Economy

Golden grip entrepreneur Lisette in times of crisis: meal boxes from star chefs

Until the corona crisis broke out, 55-year-old Ernens had a booking office where companies or event organizers could book a star chef to give a demonstration cooking class.

The government measures during the months of March, April and May quickly put this on the back burner.

The Hague entrepreneur had double bad luck: she fell off her bike at the end of April and ended up in bed for six weeks with a concussion and broken ribs. “I missed eating out, but could only order pizza.” Out of that annoyance Ernen’s new company was born: Star Chef Box.

She called the chefs she already knew from her previous company. “Can you make a box for people who want to eat out, but cannot or do not want to,” she asked them.

Four chefs

There was great enthusiasm. Ernens teamed up with four chefs: Paul Kappé from Monarh in Tilburg, Ronald van Roon from Calla’s in The Hague, Rutger van der Weel from Katseveer in Wilhelminadorp and Eric van Bochove from ‘t Vlasbloemeken in Koewacht.

The fact that she doesn’t work with more chefs is ‘to make it not too complicated’. Because the menus change regularly, there is plenty to choose from, according to her.

She has a tight schedule to ensure that meals are delivered on time. You can order until Wednesday, the chefs then have Thursday to buy and Friday to cook. The meal will be delivered on Saturday.

Good for brand awareness

The chefs who participate are enthusiastic. “People in Groningen now enjoy the cooking skills of a chef from Zeeland, their brand awareness is growing”, Ernens hears from them.

She started the first trial at the end of May, and there was immediate interest. But in recent months, her business really started to thrive, thanks to stricter government measures. “We suddenly got a group of customers,” says Ernens about the moment when the catering industry had to close again.

“Since then there has not been a quiet week and in the run-up to Christmas it was quite a storm,” she says. The Christmas menus of two of the four chefs were already sold out long before Christmas, and the menus of the other two were also very popular.

In November it sold about 1,450 menus at € 54.50 each, about half of which to companies. That resulted in a significant increase in turnover, says Ernens without wanting to give precise figures. “In June I was at 5000 and in September the turnover was already above 30,000 euros. Still quite good, for something that starts,” she says about it.

She prefers not to say what she counts as a margin. “I don’t think the chefs want that. But the distribution is fine, I calculate different percentages than large sites.”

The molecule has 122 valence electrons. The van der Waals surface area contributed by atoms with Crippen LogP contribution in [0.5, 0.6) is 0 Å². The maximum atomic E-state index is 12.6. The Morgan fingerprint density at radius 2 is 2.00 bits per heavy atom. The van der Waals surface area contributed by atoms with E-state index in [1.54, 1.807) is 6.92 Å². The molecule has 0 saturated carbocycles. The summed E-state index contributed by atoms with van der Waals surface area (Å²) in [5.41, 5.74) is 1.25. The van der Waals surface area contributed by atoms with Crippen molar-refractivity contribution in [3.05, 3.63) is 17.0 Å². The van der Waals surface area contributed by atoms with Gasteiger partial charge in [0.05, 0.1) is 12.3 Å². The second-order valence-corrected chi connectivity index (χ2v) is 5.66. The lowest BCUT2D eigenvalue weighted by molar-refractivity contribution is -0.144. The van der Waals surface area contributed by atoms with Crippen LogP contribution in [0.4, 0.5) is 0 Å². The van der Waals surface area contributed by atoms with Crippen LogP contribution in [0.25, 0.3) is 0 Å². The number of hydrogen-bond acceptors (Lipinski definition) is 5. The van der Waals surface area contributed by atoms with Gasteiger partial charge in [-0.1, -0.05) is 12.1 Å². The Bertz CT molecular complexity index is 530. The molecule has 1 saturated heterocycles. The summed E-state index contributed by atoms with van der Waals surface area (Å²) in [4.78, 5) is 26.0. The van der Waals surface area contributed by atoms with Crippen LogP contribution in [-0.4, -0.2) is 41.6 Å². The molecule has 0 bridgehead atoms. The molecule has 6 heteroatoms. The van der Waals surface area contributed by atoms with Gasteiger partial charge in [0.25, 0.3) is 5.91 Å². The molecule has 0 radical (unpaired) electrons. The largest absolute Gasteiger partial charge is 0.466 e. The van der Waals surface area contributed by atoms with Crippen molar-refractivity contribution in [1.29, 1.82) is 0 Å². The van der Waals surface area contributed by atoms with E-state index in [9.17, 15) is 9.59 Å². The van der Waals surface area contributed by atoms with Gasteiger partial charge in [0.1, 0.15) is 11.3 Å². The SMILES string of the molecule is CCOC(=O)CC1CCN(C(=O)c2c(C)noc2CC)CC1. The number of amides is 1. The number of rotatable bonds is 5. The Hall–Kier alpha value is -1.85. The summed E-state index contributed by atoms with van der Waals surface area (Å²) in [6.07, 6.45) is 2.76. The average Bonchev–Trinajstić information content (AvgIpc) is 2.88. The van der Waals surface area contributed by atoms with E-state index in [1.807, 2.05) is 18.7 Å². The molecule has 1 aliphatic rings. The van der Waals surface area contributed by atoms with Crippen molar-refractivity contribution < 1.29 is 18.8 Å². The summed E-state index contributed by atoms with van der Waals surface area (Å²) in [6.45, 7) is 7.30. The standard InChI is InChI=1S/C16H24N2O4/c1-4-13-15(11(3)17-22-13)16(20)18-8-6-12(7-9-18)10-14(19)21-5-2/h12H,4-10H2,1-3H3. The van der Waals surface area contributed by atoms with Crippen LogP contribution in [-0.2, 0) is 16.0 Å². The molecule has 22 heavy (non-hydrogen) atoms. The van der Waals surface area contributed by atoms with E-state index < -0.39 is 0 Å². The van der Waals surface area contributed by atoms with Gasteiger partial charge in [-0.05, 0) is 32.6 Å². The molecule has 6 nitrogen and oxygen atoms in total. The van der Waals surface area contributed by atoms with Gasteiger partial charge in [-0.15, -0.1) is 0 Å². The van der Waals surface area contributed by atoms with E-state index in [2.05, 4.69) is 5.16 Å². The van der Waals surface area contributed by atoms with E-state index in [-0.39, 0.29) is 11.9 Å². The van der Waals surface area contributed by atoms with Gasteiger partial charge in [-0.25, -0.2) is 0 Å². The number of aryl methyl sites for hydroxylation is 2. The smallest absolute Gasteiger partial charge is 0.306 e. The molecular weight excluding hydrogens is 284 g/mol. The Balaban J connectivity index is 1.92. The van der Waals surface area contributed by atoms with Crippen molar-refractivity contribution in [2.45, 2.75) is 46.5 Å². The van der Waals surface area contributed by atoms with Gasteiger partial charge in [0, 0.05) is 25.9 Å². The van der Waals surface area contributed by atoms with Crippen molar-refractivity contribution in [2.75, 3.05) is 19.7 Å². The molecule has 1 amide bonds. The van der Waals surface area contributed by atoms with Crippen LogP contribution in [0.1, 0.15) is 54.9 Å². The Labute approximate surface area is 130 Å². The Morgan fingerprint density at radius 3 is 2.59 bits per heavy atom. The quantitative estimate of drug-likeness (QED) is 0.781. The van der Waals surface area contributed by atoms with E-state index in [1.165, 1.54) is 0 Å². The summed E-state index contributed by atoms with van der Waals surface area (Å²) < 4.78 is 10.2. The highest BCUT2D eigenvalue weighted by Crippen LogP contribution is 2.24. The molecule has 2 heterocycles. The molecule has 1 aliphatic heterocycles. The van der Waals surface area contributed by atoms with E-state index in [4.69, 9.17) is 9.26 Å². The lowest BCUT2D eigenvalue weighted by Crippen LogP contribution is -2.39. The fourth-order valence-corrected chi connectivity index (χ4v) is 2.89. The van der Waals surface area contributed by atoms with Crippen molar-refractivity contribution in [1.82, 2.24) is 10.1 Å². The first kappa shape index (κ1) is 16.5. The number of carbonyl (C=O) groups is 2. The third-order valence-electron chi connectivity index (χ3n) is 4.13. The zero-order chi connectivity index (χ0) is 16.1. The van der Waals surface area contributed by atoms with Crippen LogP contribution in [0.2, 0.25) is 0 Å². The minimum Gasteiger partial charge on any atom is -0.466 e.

Commission

Market leader Thuisbezorgd charges a minimum of 25 percent commission for a meal that they also deliver themselves, says a spokesman.

Restaurants that deliver themselves pay at least 12 percent commission to Thuisbezorgd. Ernens is slightly above that, she continues. “But I also arrange everything for the restaurants, such as cardboard boxes and delivery.”

Get on?

No matter how well it is now, she doesn’t know if she wants to continue, although she thinks the concept “is here to stay.” “I don’t want to do the same thing for 24 hours, I have other ideas,” she explains. Which they are, she still keeps to herself.

She may focus more on the old collaboration she had with the chefs: arranging bookings. For example, she organized a private dinner for four people last week.

Private dining

“For two couples, of which the two men had a business together. Celebrating the retirement of one of them was a big deal,” says Ernens. Hiring a star chef can easily cost 1000 euros per half day, she says.

“A two-star chef? 1500 euros. And then a menu of 200 euros per person. And wines, which you can make as expensive and as cheap as you want”, Ernens sums up. And those who really want to go chic can also rent table linen and crockery. “You can rent plates for 5 euros each,” she gives as an example.

Ernens will already receive phone calls for bookings in 2021, but will hold off the boat for a while. “We don’t know how things are going, so let’s look further in mid-January,” she says. “The uncertainty is still so great, I’m not going to try so hard for that.”

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